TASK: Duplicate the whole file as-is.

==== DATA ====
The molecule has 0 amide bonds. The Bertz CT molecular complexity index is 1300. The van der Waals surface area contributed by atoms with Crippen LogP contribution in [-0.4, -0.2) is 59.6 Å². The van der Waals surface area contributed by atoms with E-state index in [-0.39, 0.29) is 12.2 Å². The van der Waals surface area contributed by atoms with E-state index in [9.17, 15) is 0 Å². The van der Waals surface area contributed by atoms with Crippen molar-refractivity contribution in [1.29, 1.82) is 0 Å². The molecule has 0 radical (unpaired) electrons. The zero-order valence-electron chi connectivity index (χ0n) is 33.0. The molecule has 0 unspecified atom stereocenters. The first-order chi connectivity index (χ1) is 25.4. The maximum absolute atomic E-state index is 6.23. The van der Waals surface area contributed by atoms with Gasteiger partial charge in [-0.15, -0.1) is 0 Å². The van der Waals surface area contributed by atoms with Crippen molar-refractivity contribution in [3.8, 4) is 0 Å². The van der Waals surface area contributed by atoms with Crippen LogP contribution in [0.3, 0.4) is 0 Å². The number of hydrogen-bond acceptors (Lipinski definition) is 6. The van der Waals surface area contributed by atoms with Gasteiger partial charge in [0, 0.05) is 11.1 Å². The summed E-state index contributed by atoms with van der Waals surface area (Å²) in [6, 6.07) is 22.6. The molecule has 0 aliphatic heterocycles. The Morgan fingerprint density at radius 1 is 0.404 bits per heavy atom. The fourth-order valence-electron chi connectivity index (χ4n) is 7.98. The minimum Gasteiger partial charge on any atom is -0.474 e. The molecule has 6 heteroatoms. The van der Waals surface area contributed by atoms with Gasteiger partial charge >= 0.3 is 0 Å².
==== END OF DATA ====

The molecule has 0 amide bonds. The Bertz CT molecular complexity index is 1300. The van der Waals surface area contributed by atoms with Crippen LogP contribution in [-0.4, -0.2) is 59.6 Å². The van der Waals surface area contributed by atoms with E-state index in [-0.39, 0.29) is 12.2 Å². The van der Waals surface area contributed by atoms with E-state index in [9.17, 15) is 0 Å². The van der Waals surface area contributed by atoms with Crippen molar-refractivity contribution in [1.29, 1.82) is 0 Å². The molecule has 0 radical (unpaired) electrons. The zero-order valence-electron chi connectivity index (χ0n) is 33.0. The molecule has 0 unspecified atom stereocenters. The first-order chi connectivity index (χ1) is 25.4. The maximum absolute atomic E-state index is 6.23. The van der Waals surface area contributed by atoms with Gasteiger partial charge in [-0.15, -0.1) is 0 Å². The van der Waals surface area contributed by atoms with Crippen molar-refractivity contribution in [3.8, 4) is 0 Å². The van der Waals surface area contributed by atoms with Crippen LogP contribution in [0.3, 0.4) is 0 Å². The number of hydrogen-bond acceptors (Lipinski definition) is 6. The van der Waals surface area contributed by atoms with Gasteiger partial charge in [0, 0.05) is 11.1 Å². The summed E-state index contributed by atoms with van der Waals surface area (Å²) in [6, 6.07) is 22.6. The molecule has 0 aliphatic heterocycles. The Morgan fingerprint density at radius 1 is 0.404 bits per heavy atom. The fourth-order valence-electron chi connectivity index (χ4n) is 7.98. The minimum Gasteiger partial charge on any atom is -0.474 e. The molecule has 6 heteroatoms. The van der Waals surface area contributed by atoms with Gasteiger partial charge >= 0.3 is 0 Å².